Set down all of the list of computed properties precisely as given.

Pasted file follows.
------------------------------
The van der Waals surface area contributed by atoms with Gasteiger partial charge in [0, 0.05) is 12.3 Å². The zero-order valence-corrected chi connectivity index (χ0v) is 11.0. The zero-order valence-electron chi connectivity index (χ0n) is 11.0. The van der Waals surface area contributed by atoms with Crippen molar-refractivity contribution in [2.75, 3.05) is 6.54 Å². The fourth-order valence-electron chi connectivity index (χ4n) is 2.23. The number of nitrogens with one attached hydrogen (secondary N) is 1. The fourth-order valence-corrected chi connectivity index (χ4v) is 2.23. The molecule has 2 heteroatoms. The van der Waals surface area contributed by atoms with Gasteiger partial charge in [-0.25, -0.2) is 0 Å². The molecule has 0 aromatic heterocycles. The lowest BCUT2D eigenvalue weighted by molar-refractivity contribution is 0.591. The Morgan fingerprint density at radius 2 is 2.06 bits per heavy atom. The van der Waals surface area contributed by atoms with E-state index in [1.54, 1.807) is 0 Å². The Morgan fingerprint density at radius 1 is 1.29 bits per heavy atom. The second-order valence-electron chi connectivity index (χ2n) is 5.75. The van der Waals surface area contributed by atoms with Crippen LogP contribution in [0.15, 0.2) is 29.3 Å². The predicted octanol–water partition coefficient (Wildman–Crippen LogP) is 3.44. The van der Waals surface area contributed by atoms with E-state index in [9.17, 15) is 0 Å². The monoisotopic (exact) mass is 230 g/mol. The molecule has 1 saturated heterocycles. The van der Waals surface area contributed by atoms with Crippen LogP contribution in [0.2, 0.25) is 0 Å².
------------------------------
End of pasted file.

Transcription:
The van der Waals surface area contributed by atoms with Gasteiger partial charge in [0, 0.05) is 12.3 Å². The zero-order valence-corrected chi connectivity index (χ0v) is 11.0. The zero-order valence-electron chi connectivity index (χ0n) is 11.0. The van der Waals surface area contributed by atoms with Crippen molar-refractivity contribution in [2.75, 3.05) is 6.54 Å². The fourth-order valence-electron chi connectivity index (χ4n) is 2.23. The number of nitrogens with one attached hydrogen (secondary N) is 1. The fourth-order valence-corrected chi connectivity index (χ4v) is 2.23. The molecule has 2 heteroatoms. The van der Waals surface area contributed by atoms with Gasteiger partial charge in [-0.25, -0.2) is 0 Å². The molecule has 0 aromatic heterocycles. The lowest BCUT2D eigenvalue weighted by molar-refractivity contribution is 0.591. The Morgan fingerprint density at radius 2 is 2.06 bits per heavy atom. The van der Waals surface area contributed by atoms with E-state index in [1.54, 1.807) is 0 Å². The Morgan fingerprint density at radius 1 is 1.29 bits per heavy atom. The second-order valence-electron chi connectivity index (χ2n) is 5.75. The van der Waals surface area contributed by atoms with Crippen LogP contribution in [0.15, 0.2) is 29.3 Å². The predicted octanol–water partition coefficient (Wildman–Crippen LogP) is 3.44. The van der Waals surface area contributed by atoms with E-state index in [9.17, 15) is 0 Å². The monoisotopic (exact) mass is 230 g/mol. The molecule has 1 saturated heterocycles. The van der Waals surface area contributed by atoms with Crippen LogP contribution in [0.2, 0.25) is 0 Å².